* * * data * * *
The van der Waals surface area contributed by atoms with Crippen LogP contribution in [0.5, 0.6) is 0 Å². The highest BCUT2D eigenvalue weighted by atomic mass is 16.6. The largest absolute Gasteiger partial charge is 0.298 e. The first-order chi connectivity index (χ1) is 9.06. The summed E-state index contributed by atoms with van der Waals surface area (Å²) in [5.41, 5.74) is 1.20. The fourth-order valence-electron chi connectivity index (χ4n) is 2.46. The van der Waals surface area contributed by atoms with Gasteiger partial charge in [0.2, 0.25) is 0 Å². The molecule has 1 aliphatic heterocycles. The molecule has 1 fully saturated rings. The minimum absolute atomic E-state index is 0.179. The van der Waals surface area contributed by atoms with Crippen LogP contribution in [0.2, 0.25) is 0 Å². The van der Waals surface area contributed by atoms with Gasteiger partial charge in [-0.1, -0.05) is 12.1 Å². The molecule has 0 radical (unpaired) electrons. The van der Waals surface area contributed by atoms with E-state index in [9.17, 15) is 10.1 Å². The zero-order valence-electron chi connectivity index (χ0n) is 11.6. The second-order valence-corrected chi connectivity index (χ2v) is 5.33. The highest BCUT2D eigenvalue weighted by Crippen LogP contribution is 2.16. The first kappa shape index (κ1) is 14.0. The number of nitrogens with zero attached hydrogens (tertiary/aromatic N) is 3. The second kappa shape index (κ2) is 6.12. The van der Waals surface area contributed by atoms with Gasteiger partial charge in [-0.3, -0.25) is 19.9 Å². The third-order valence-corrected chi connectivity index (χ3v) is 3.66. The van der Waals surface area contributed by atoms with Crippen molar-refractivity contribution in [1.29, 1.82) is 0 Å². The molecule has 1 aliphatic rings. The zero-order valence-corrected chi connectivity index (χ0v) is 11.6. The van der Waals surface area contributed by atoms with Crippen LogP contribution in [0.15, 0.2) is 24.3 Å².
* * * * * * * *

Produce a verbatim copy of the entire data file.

The van der Waals surface area contributed by atoms with Crippen LogP contribution in [0.5, 0.6) is 0 Å². The highest BCUT2D eigenvalue weighted by atomic mass is 16.6. The largest absolute Gasteiger partial charge is 0.298 e. The first-order chi connectivity index (χ1) is 9.06. The summed E-state index contributed by atoms with van der Waals surface area (Å²) in [5.41, 5.74) is 1.20. The fourth-order valence-electron chi connectivity index (χ4n) is 2.46. The van der Waals surface area contributed by atoms with Gasteiger partial charge in [0.2, 0.25) is 0 Å². The molecule has 1 aliphatic heterocycles. The molecule has 1 fully saturated rings. The minimum absolute atomic E-state index is 0.179. The van der Waals surface area contributed by atoms with Crippen LogP contribution in [0.2, 0.25) is 0 Å². The van der Waals surface area contributed by atoms with Gasteiger partial charge in [-0.1, -0.05) is 12.1 Å². The molecule has 0 radical (unpaired) electrons. The van der Waals surface area contributed by atoms with E-state index in [9.17, 15) is 10.1 Å². The zero-order valence-electron chi connectivity index (χ0n) is 11.6. The second-order valence-corrected chi connectivity index (χ2v) is 5.33. The highest BCUT2D eigenvalue weighted by Crippen LogP contribution is 2.16. The first kappa shape index (κ1) is 14.0. The number of nitrogens with zero attached hydrogens (tertiary/aromatic N) is 3. The second kappa shape index (κ2) is 6.12. The van der Waals surface area contributed by atoms with Gasteiger partial charge in [-0.3, -0.25) is 19.9 Å². The third-order valence-corrected chi connectivity index (χ3v) is 3.66. The van der Waals surface area contributed by atoms with Crippen molar-refractivity contribution in [1.29, 1.82) is 0 Å². The molecule has 1 aliphatic rings. The zero-order valence-corrected chi connectivity index (χ0v) is 11.6. The van der Waals surface area contributed by atoms with Crippen LogP contribution in [0.15, 0.2) is 24.3 Å².